When getting a divorce, you might have concerns about your rights as a parent. How will they be affected now that you’re no longer parenting jointly, but rather as two single parents.

Here are some key things that you need to know about your rights as a parent, when facing separation or divorce.

Your Child’s Rights

Firstly, you need to remember the main concern is the rights of your child. The Family Court has often said that only children have rights; parents have responsibilities!

The rights of children include the right to be safe, to be treated with affection, to be educated, to have medical care and to be protected against cruelty and abuse.

As you separate and finalise your divorce and its terms, children should never be used as a bargaining tool to ‘get back at’ your ex.

You need to think about what is best for the child in every situation, not what would be best for you.

Your Rights As A Parent

Parents need to consider that their rights are actually responsibilities.

You have an ongoing responsibility as a parent to care for and protect your child.

You will have this responsibility for your child until they are old enough to make their own way in the world (usually when they reach age 18 or sometimes older).

Family law in Australia has definitions of the key responsibilities that parents have with regard to bringing up their children.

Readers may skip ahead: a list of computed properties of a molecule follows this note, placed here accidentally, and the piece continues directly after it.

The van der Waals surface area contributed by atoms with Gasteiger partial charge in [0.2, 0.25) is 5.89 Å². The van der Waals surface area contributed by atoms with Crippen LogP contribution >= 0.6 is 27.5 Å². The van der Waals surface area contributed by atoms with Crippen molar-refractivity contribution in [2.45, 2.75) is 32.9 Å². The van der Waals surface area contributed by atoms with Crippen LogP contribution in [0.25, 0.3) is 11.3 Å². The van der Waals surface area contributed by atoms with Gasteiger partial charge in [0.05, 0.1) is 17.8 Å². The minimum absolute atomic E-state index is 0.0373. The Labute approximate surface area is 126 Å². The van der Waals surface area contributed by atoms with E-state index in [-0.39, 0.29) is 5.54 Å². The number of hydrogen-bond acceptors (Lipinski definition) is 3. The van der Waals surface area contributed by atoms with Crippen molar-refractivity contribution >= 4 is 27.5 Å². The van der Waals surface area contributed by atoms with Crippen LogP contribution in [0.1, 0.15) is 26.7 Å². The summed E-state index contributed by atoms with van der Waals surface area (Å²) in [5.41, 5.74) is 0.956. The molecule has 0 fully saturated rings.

These include:

  • protecting your child from harm
  • providing your child with food, clothing and a place to live
  • financially supporting your child
  • providing safety, supervision and control
  • providing medical care
  • providing an education

How To Ensure Your Parental Rights & Responsibilities

If you want to ensure that your rights and responsibilities as a parent are properly recognised, you could consider putting a parenting plan or a getting Parenting Orders made in the Family Court.

Parenting plans are written agreements between both parents which set out mutually agreed parenting arrangements, such as when the children will spend time with each parent, where they will live and arrangements for their ongoing care, welfare and development.

Parenting plans can be drawn up during your family mediation if you choose to mediate.

They are not, however, strictly legally enforceable documents.

Parenting Orders, on the other hand, are legally enforceable. They need to be applied for through the Family Court and made or approved by the court.

You can still draw up a parenting plan at your divorce mediation and then take it to the courts through an Application for Consent Orders to get it approved as Parenting Orders.

Both these documents can help to clarify and protect your position as a parent.

Worried about your responsibilities and your rights as a parent while going through a separation or divorce?

Speak to us today – choosing family mediation over a costly court battle is always a better option.

Ian can help you move on as quickly and as amicably as possible.

Call Ian on 0418 928 448 or get in touch with us online today.